Arundhati Roy “The God of Small Things” I


A few scattered ideas about this v. good novel. I hope to add more thoughts later may be. Had Arundhati Roy not angered the Indian middle class with her uncomfortably sharp pieces in magazines, had she been a goody goody writer writing her uncontaminated literary stuff in her sterilised novels, had she not taken pot shots at the icons of progress and the capital, I guess she would have been much less rejected writer.  What say?

Anyways, about The God of Small Things

by John O'Hara

by John O'Hara

One of the important episodes in The God of Small Things presents a scene of violence. The importance of this is created through a repetition of snatches of the scene throughout the novel. It accumulates through frequent reappearances as a memory, bits of descriptions, a vision, a detail, a small sound and so on, until we are forced by the sheer accumulation of small bits into a shocking recognition of the degree of inhumanity displayed in that scene of violence. The scene is not presented in full detail in one place anywhere in the novel. It is built up as emerging from various bits across the narrative, like an insistent memory, a prickly past.

This scene of violence depicts how the Kottayam police brutalise Velutha at the time of his arrest. At the time he is unarmed (he is not known to be armed anyway), asleep, caught unawares by the police. Yet they attack him and beat him up mortally (he succumbs to injuries the next day). In focusing on this scene I would like to pursue two related questions: the first relates to the number of actors present in this scene of violence. The scene of crime is split between the place of arrest, History House, and the police lock up. The second question relates to gender identity.

During the day, at the end of which Velutha is arrested, Rahel and Estha visit him as they often do. And as part of their play, they put paint on his nails. At the time of arrest and even after, Velutha, thus, has painted nails which prompts one of the police constables to exclaim: “What is this? AC- DC?” (190) The expression AC–DC of course is a derogatory reference to a bisexual. This production of bisexuality in Velutha at the moment of violence on him is entirely sudden. The novel has earlier portrayed him ambivalently in relation to his status in the labour economy. Velutha being a skilled worker has been indispensable for the Paradise Pickles and Preserves factory. Thus as labourer he is at once a dependent (he is unlikely to get a job elsewhere) as well as one on whom the factory depends. In relation to Ammu, he is seen as a receiver of gifts from her though in the past he has been the giver of gifts. These mild suggestions at Velutha’s ambivalent status in a quasi-feudal social setup are extended in the image of Velutha’s bisexuality at the instant of his brutalisation and death.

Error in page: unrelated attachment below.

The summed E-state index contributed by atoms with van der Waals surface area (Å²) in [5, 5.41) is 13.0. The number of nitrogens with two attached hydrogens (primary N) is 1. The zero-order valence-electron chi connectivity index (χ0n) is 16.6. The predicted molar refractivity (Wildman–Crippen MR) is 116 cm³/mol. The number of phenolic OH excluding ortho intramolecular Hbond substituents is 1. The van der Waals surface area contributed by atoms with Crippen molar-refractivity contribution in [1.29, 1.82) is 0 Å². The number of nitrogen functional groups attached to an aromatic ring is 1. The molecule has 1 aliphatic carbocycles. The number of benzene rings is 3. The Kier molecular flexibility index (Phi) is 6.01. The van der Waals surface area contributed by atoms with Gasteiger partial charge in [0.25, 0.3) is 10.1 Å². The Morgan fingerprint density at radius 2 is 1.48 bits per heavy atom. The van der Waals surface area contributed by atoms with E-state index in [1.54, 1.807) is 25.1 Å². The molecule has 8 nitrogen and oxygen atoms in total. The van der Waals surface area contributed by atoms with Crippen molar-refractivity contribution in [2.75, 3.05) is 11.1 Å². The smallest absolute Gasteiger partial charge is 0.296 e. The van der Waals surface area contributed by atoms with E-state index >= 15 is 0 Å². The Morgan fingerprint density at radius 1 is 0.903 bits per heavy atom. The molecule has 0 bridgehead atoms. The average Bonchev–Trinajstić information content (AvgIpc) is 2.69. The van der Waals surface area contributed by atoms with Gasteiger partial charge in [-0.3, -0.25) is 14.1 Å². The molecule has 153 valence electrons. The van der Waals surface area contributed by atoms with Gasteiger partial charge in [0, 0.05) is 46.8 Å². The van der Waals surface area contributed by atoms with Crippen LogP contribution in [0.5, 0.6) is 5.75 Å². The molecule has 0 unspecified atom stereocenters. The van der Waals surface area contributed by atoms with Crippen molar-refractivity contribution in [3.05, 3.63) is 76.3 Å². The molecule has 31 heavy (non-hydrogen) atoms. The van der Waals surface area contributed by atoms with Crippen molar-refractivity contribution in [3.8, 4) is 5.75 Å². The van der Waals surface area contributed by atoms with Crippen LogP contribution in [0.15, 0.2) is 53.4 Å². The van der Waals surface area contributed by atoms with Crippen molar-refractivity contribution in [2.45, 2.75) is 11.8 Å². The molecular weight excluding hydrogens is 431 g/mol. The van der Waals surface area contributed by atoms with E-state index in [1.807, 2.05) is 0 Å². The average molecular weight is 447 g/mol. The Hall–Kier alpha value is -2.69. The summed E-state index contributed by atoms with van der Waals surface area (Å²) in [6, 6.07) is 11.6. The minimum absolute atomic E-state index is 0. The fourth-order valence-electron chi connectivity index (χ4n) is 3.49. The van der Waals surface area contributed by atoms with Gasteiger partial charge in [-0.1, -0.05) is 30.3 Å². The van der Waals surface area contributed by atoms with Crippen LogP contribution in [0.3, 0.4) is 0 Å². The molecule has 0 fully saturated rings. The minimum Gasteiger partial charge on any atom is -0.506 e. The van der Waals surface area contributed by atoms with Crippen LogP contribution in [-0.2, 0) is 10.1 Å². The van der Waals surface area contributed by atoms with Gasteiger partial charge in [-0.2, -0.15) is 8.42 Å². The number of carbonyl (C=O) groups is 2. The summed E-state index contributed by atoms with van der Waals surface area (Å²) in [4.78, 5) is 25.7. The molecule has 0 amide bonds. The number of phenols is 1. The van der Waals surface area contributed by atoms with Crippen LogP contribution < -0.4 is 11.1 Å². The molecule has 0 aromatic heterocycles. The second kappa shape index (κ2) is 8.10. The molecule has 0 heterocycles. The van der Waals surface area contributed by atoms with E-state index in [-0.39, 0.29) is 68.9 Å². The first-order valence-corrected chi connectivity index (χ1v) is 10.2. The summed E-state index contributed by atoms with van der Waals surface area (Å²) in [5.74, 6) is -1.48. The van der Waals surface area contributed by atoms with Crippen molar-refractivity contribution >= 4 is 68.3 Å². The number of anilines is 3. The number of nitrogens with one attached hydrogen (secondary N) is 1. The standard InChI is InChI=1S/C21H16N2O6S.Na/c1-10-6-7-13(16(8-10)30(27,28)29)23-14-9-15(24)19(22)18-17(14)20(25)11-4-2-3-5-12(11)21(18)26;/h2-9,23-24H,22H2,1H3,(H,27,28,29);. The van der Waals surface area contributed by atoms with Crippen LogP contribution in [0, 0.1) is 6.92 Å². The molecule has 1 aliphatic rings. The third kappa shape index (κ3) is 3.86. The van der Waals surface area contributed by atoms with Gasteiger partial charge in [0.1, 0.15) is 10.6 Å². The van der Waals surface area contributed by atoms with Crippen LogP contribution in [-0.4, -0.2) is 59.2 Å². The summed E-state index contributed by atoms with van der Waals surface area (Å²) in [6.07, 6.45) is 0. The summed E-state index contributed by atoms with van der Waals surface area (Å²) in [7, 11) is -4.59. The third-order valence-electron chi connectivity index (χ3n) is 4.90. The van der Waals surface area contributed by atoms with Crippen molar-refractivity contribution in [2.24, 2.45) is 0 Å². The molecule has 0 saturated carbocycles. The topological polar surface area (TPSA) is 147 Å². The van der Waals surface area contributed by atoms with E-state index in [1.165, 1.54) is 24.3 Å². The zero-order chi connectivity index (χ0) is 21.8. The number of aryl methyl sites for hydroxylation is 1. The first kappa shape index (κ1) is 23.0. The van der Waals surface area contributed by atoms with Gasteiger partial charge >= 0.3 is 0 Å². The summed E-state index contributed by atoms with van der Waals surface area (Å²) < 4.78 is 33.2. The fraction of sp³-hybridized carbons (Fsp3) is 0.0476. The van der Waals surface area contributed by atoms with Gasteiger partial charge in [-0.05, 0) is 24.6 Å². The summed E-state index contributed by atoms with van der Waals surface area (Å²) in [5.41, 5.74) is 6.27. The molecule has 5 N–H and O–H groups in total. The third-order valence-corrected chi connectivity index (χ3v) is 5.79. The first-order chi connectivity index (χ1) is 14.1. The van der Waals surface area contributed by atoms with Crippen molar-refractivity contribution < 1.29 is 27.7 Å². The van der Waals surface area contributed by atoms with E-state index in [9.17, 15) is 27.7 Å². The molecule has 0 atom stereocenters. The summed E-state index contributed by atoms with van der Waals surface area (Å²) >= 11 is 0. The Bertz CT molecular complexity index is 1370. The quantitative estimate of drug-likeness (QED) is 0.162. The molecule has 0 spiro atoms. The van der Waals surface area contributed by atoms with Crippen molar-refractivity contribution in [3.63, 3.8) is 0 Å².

A similar constituting of Ammu can also be seen in the novel. She is a single parent for the twins and she tells them repeatedly that she is their mother as well as father. In her relation to Rahel and Estha, she alternates between the tough disciplinarian and tender parent. Thus Ammu is also ambivalently portrayed in a combined image of father/mother.

Further, with the twins too, such a portrayal can be seen. The twins see themselves as ‘one’. Rahel laughs at Estha’s funny dream in the midnight. She experiences his sensations. They are seen as a single person with double, dually sexed bodies: “The twins, not rude, not polite, said nothing. They walked home together. He and She. We and Us.” (237)

These elements in the novel that suggest androgynous identity in some of the main characters raise the question of metaphorisation of the victim. In the case of Ammu, then, we can ask if her status as a victim of patriarchy is a metaphor for other kinds of power regimes. Also, whether Velutha is a metaphorical victim of power regimes. It has to be remembered here that in each of these instances in the novel the victimiser is not seen as occupying a singular frame of oppression. The regimes of power are always a combination of different power systems. Hence, Velutha’s and Ammu’s metaphorisation raises the question whether we could admit such a combinatory perspective of the victim. We are familiar with the dangers in seeing every oppression as a metaphor of other oppressions with reference to the use of class as a category of social relation.

Nevertheless, when regimes of power reproduce themselves as social control variously, the subject of power is rendered liminal. Velutha and Ammu in The God of Small Things attest to how the juncture, where the conjunction of regimes of power effects its control at once, is multiply produced – woman also becomes caste marked; dalit also comes to be gendered. Subjectivity of the objects of power is multiply constituted. The risk of metaphorisation of the space of victim need not detain us from attending to the multiply constituted and scripted bodies of the oppressed.

While the oppressive system is not a singular regime, one that operates only as a patriarchy or brahminism but works in collusion to make the victimiser a complex, so is the oppressed a liminal figure, opening up a reductionist metaphorisation. This makes literal the statement ‘oppressed have no gender, no caste, no class’ by which in each scene of domination, the division between the oppressor and the oppressed seem to repeatedly insert the vocabulary of binary. This insertion of binary leads us back to the play of similarities and differences. The danger in an analysis that works with duality, in a minimal articulation, is a serious one. However the same scene in The God of Small Things leads us now to another question: from liminality of identity to the issue of the pitfalls of binary.

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